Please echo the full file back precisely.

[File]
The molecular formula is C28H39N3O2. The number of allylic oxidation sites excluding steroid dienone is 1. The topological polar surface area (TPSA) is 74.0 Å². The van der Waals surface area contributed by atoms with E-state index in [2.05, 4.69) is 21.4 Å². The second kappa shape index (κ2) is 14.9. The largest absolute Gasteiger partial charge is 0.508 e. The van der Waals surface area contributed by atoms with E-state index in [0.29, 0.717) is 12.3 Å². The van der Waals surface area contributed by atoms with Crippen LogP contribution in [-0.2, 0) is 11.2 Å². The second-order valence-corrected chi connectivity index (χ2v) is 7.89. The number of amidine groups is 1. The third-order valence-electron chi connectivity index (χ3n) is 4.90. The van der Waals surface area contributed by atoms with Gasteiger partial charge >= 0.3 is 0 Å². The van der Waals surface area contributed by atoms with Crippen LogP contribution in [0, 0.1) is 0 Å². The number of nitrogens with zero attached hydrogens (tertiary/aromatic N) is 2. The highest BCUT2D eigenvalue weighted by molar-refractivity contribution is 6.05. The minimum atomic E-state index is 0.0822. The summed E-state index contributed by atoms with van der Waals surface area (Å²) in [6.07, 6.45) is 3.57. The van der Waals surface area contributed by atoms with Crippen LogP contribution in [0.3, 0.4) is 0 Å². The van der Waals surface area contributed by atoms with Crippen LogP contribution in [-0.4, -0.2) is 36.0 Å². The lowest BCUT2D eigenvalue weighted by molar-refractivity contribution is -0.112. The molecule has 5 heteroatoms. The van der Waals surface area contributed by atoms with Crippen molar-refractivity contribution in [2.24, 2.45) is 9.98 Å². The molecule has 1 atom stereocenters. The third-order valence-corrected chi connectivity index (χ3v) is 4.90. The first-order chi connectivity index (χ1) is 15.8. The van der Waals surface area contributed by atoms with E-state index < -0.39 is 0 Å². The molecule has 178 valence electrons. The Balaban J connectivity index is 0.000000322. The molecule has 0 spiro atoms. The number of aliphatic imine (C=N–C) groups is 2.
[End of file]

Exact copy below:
The molecular formula is C28H39N3O2. The number of allylic oxidation sites excluding steroid dienone is 1. The topological polar surface area (TPSA) is 74.0 Å². The van der Waals surface area contributed by atoms with E-state index in [2.05, 4.69) is 21.4 Å². The second kappa shape index (κ2) is 14.9. The largest absolute Gasteiger partial charge is 0.508 e. The van der Waals surface area contributed by atoms with E-state index in [0.29, 0.717) is 12.3 Å². The van der Waals surface area contributed by atoms with Crippen LogP contribution in [-0.2, 0) is 11.2 Å². The second-order valence-corrected chi connectivity index (χ2v) is 7.89. The number of amidine groups is 1. The third-order valence-electron chi connectivity index (χ3n) is 4.90. The van der Waals surface area contributed by atoms with Gasteiger partial charge >= 0.3 is 0 Å². The van der Waals surface area contributed by atoms with Crippen LogP contribution in [0, 0.1) is 0 Å². The number of nitrogens with zero attached hydrogens (tertiary/aromatic N) is 2. The highest BCUT2D eigenvalue weighted by molar-refractivity contribution is 6.05. The minimum atomic E-state index is 0.0822. The summed E-state index contributed by atoms with van der Waals surface area (Å²) in [6.07, 6.45) is 3.57. The van der Waals surface area contributed by atoms with Crippen LogP contribution in [0.3, 0.4) is 0 Å². The van der Waals surface area contributed by atoms with Crippen LogP contribution in [-0.4, -0.2) is 36.0 Å². The lowest BCUT2D eigenvalue weighted by molar-refractivity contribution is -0.112. The molecule has 5 heteroatoms. The van der Waals surface area contributed by atoms with Crippen molar-refractivity contribution in [2.24, 2.45) is 9.98 Å². The molecule has 1 atom stereocenters. The third-order valence-corrected chi connectivity index (χ3v) is 4.90. The first-order chi connectivity index (χ1) is 15.8. The van der Waals surface area contributed by atoms with E-state index < -0.39 is 0 Å². The molecule has 178 valence electrons. The Balaban J connectivity index is 0.000000322. The molecule has 0 spiro atoms. The number of aliphatic imine (C=N–C) groups is 2.